Lessons from the Edge: For-profit and Non-Traditional Higher Education in America
reviewed by Kevin Kinser - 2006
Title: Lessons from the Edge: For-profit and Non-Traditional Higher Education in America
Author(s): Gary A. Berg
Publisher: Praeger Publications, Westport
ISBN: 0275982580, Pages: 214, Year: 2005
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For-profit higher education is no longer an invisible element of the postsecondary universe. Over the past several years, the sector has received growing attention and a robust, if still limited, literature has emerged regarding these institutions. Gary Berg has added to this literature with his provocatively titled contribution, Lessons from the Edge: For-profit and Non-Traditional Higher Education in America. In it, he takes a close look at the University of Phoenix, the largest and most well-known for-profit institution, and peripherally considers two other for-profit universities, Argosy and DeVry, as well as two not-for-profit, non-traditional institutions, Heritage College and Fielding Graduate Institute. Based primarily on interviews with administrators at each institution, Berg sets out to map the characteristics of the for-profit sector, to understand why it has been so successful of late, and to derive lessons that can informand improveeducation in traditional colleges and universities.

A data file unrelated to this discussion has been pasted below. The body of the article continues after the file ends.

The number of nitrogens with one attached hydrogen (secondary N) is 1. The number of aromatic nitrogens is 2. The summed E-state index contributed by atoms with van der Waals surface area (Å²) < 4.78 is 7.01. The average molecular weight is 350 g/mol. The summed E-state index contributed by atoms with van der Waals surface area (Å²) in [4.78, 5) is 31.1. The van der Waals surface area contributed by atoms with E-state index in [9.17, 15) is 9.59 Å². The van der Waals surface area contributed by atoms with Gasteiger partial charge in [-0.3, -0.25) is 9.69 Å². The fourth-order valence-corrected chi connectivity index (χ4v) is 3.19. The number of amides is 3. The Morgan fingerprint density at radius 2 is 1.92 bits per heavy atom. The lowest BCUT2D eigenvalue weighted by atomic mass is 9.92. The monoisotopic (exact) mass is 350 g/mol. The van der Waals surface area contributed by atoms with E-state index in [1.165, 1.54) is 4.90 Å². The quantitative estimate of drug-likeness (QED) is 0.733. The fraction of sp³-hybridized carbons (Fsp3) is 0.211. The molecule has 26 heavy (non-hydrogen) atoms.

The strength of this book lies in its coherent presentation of the philosophy of education that undergirds the University of Phoenix. Just about everyone who has studied this institution has noted the single-mindedness with which it pursues its mission, the economies of scale it has achieved, and the deep-seated us versus them mentality that defines Phoenixs relationship to traditional higher education. Berg is no exception, though these straightforward ideas are not ultimately what his book is about. To Berg, the fact that the University of Phoenix and its ilk make a profit is of only passing interest; and battles with accreditors, state regulators, and others representing traditional interests simply serve as evidence that the for-profit sector is shaking up the status quo. He emphasizes, rather, how Phoenix is a true educational institution, and highlights its student-centered focus and socially informed mission as being central to its success as a university. Berg presents what amounts to an educational defense of the Phoenix model, and cogently presents the benefits that such a model provides to the career-oriented, adult, part-time student. The institution has an aura of mystique and mythology surrounding its operations, and those interested in a better understanding of the University behind the curtain will find Bergs account accessible and well-written. Although some might quibble with his largely uncritical perspective, he has done a commendable job of providing an accurate portrait of a rather complex institution, as well as an intelligent justification for its rather unorthodox methods.